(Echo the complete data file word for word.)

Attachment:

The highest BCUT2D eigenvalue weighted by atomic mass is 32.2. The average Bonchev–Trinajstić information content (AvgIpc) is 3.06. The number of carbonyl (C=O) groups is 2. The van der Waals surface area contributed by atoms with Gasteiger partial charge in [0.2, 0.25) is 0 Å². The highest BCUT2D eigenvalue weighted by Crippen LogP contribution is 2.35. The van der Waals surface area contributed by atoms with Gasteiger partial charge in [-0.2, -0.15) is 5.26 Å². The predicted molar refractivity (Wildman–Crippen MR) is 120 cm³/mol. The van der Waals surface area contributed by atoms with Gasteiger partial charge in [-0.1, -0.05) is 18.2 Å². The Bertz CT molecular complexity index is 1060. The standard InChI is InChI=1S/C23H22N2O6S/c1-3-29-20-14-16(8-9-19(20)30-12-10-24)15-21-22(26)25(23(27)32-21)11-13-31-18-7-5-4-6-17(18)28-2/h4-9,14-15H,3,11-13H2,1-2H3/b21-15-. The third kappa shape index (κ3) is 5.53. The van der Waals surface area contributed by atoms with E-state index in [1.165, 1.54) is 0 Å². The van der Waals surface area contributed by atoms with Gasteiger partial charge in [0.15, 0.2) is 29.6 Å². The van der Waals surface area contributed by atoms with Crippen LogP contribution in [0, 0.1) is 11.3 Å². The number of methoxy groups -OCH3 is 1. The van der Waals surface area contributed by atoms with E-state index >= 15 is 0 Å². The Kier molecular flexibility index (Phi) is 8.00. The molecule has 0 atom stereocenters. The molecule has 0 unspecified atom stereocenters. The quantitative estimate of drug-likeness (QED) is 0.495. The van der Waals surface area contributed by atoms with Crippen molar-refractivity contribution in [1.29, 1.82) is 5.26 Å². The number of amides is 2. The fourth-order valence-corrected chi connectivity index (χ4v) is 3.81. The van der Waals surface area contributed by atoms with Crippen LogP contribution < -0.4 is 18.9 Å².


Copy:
The highest BCUT2D eigenvalue weighted by atomic mass is 32.2. The average Bonchev–Trinajstić information content (AvgIpc) is 3.06. The number of carbonyl (C=O) groups is 2. The van der Waals surface area contributed by atoms with Gasteiger partial charge in [0.2, 0.25) is 0 Å². The highest BCUT2D eigenvalue weighted by Crippen LogP contribution is 2.35. The van der Waals surface area contributed by atoms with Gasteiger partial charge in [-0.2, -0.15) is 5.26 Å². The predicted molar refractivity (Wildman–Crippen MR) is 120 cm³/mol. The van der Waals surface area contributed by atoms with Gasteiger partial charge in [-0.1, -0.05) is 18.2 Å². The Bertz CT molecular complexity index is 1060. The standard InChI is InChI=1S/C23H22N2O6S/c1-3-29-20-14-16(8-9-19(20)30-12-10-24)15-21-22(26)25(23(27)32-21)11-13-31-18-7-5-4-6-17(18)28-2/h4-9,14-15H,3,11-13H2,1-2H3/b21-15-. The third kappa shape index (κ3) is 5.53. The van der Waals surface area contributed by atoms with E-state index in [1.165, 1.54) is 0 Å². The van der Waals surface area contributed by atoms with Gasteiger partial charge in [0.15, 0.2) is 29.6 Å². The van der Waals surface area contributed by atoms with Crippen LogP contribution in [0, 0.1) is 11.3 Å². The number of methoxy groups -OCH3 is 1. The van der Waals surface area contributed by atoms with E-state index >= 15 is 0 Å². The Kier molecular flexibility index (Phi) is 8.00. The molecule has 0 atom stereocenters. The molecule has 0 unspecified atom stereocenters. The quantitative estimate of drug-likeness (QED) is 0.495. The van der Waals surface area contributed by atoms with Crippen molar-refractivity contribution in [1.29, 1.82) is 5.26 Å². The number of amides is 2. The fourth-order valence-corrected chi connectivity index (χ4v) is 3.81. The van der Waals surface area contributed by atoms with Crippen LogP contribution < -0.4 is 18.9 Å².